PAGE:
If you're interested in Ur-Energy Inc. (TSE:URE), then you might want to consider its beta (a measure of share price volatility) in order to understand how the stock could impact your portfolio. Modern finance theory considers volatility to be a measure of risk, and there are two main types of price volatility. The first category is company specific volatility. This can be dealt with by limiting your exposure to any particular stock. The second type is the broader market volatility, which you cannot diversify away, since it arises from macroeconomic factors which directly affects all the stocks on the market.
Some stocks see their prices move in concert with the market. Others tend towards stronger, gentler or unrelated price movements. Beta can be a useful tool to understand how much a stock is influenced by market risk (volatility). However, Warren Buffett said 'volatility is far from synonymous with risk' in his 2014 letter to investors. So, while useful, beta is not the only metric to consider. To use beta as an investor, you must first understand that the overall market has a beta of one. Any stock with a beta of greater than one is considered more volatile than the market, while those with a beta below one are either less volatile or poorly correlated with the market.
What URE's beta value tells investors
Zooming in on Ur-Energy, we see it has a five year beta of 0.86. This is below 1, so historically its share price has been rather independent from the market. This suggests that including it in your portfolio will reduce volatility arising from broader market movements, assuming your portfolio's weighted average beta is higher than 0.86. Beta is worth considering, but it's also important to consider whether Ur-Energy is growing earnings and revenue. You can take a look for yourself, below.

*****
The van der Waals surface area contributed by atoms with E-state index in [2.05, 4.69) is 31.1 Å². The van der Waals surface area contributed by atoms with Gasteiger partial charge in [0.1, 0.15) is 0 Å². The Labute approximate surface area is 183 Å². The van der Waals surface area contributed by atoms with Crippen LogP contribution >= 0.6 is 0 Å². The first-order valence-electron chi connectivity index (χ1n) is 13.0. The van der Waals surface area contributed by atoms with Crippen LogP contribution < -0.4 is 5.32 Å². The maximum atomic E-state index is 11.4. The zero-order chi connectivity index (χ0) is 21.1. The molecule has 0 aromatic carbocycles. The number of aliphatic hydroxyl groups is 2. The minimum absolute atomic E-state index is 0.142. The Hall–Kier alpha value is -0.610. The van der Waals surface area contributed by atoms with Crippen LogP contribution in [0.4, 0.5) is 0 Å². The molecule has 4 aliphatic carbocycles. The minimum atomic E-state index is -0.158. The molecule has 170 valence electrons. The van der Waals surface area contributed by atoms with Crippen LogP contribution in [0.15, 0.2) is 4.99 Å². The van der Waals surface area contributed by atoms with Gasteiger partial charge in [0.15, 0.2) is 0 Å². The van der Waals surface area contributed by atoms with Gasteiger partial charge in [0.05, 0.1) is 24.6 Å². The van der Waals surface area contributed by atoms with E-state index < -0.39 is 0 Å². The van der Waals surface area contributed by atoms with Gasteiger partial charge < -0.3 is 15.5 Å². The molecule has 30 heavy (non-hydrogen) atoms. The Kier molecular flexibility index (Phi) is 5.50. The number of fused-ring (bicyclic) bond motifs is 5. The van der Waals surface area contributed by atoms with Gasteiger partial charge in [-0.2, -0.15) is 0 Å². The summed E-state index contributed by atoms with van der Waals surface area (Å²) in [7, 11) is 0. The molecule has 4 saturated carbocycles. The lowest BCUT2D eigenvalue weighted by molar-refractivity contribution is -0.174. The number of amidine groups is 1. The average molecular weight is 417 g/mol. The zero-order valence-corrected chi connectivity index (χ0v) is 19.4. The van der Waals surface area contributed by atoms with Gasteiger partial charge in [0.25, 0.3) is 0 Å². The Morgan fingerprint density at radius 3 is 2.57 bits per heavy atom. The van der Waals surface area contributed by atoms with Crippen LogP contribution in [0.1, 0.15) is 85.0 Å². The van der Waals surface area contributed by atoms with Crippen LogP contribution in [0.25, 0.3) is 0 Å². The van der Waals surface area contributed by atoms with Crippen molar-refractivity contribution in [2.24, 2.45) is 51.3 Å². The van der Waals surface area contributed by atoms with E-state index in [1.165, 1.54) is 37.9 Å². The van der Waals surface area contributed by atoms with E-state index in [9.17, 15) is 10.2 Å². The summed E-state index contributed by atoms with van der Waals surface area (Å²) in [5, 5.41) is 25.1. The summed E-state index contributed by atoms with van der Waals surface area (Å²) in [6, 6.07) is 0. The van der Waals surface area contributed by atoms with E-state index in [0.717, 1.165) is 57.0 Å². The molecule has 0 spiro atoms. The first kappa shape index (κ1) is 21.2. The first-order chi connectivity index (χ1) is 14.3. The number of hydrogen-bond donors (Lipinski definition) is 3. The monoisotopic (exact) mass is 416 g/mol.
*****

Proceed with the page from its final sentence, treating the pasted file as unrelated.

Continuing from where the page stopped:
Does URE's size influence the expected beta?
Ur-Energy is a noticeably small company, with a market capitalisation of CA$128m. Most companies this size are not always actively traded. Very small companies often have a low beta value because their share prices are not well correlated with market volatility. This could be because the price is reacting to company specific events. Alternatively, the shares may not be actively traded.
What this means for you:
Since Ur-Energy is not heavily influenced by market moves, its share price is probably far more dependend on company specific developments. It could pay to take a closer look at metrics such as revenue growth, earnings growth, and debt. This article aims to educate investors about beta values, but it's well worth looking at important company-specific fundamentals such as Ur-Energy’s financial health and performance track record. I highly recommend you dive deeper by considering the following:
- Future Outlook: What are well-informed industry analysts predicting for URE’s future growth? Take a look at our free research report of analyst consensus for URE’s outlook.
- Past Track Record: Has URE been consistently performing well irrespective of the ups and downs in the market? Go into more detail in the past performance analysis and take a look at the free visual representations of URE's historicals for more clarity.
- Other Interesting Stocks: It's worth checking to see how URE measures up against other companies on valuation. You could start with this free list of prospective options.
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If you spot an error that warrants correction, please contact the editor at email@example.com. This article by Simply Wall St is general in nature. It does not constitute a recommendation to buy or sell any stock, and does not take account of your objectives, or your financial situation. Simply Wall St has no position in the stocks mentioned. Thank you for reading.